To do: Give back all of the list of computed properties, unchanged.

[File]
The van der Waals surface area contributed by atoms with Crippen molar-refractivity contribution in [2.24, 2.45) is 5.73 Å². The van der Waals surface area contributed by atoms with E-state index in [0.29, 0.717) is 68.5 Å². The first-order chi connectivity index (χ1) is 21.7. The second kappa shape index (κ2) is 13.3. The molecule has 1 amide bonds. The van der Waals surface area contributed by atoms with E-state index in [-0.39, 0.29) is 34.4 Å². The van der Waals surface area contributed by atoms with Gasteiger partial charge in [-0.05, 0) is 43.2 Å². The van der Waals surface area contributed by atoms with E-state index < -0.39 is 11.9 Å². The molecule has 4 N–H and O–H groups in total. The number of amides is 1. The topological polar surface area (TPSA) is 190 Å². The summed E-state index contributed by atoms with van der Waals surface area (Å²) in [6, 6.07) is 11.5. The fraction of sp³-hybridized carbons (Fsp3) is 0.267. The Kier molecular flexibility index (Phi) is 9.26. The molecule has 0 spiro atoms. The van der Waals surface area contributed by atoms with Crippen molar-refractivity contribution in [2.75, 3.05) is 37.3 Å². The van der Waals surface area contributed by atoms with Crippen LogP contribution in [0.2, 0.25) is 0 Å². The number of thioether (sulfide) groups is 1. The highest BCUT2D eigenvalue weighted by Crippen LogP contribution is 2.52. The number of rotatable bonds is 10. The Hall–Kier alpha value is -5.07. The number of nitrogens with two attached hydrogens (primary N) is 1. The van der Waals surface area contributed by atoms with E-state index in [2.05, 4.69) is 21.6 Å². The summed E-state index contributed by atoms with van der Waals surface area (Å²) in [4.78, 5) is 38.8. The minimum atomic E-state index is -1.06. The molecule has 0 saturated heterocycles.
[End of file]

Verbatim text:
The van der Waals surface area contributed by atoms with Crippen molar-refractivity contribution in [2.24, 2.45) is 5.73 Å². The van der Waals surface area contributed by atoms with E-state index in [0.29, 0.717) is 68.5 Å². The first-order chi connectivity index (χ1) is 21.7. The second kappa shape index (κ2) is 13.3. The molecule has 1 amide bonds. The van der Waals surface area contributed by atoms with E-state index in [-0.39, 0.29) is 34.4 Å². The van der Waals surface area contributed by atoms with Gasteiger partial charge in [-0.05, 0) is 43.2 Å². The van der Waals surface area contributed by atoms with E-state index < -0.39 is 11.9 Å². The molecule has 4 N–H and O–H groups in total. The number of amides is 1. The topological polar surface area (TPSA) is 190 Å². The summed E-state index contributed by atoms with van der Waals surface area (Å²) in [6, 6.07) is 11.5. The fraction of sp³-hybridized carbons (Fsp3) is 0.267. The Kier molecular flexibility index (Phi) is 9.26. The molecule has 0 spiro atoms. The van der Waals surface area contributed by atoms with Crippen molar-refractivity contribution in [2.75, 3.05) is 37.3 Å². The van der Waals surface area contributed by atoms with Crippen LogP contribution in [0.2, 0.25) is 0 Å². The number of thioether (sulfide) groups is 1. The highest BCUT2D eigenvalue weighted by Crippen LogP contribution is 2.52. The number of rotatable bonds is 10. The Hall–Kier alpha value is -5.07. The number of nitrogens with two attached hydrogens (primary N) is 1. The van der Waals surface area contributed by atoms with E-state index in [2.05, 4.69) is 21.6 Å². The summed E-state index contributed by atoms with van der Waals surface area (Å²) in [4.78, 5) is 38.8. The minimum atomic E-state index is -1.06. The molecule has 0 saturated heterocycles.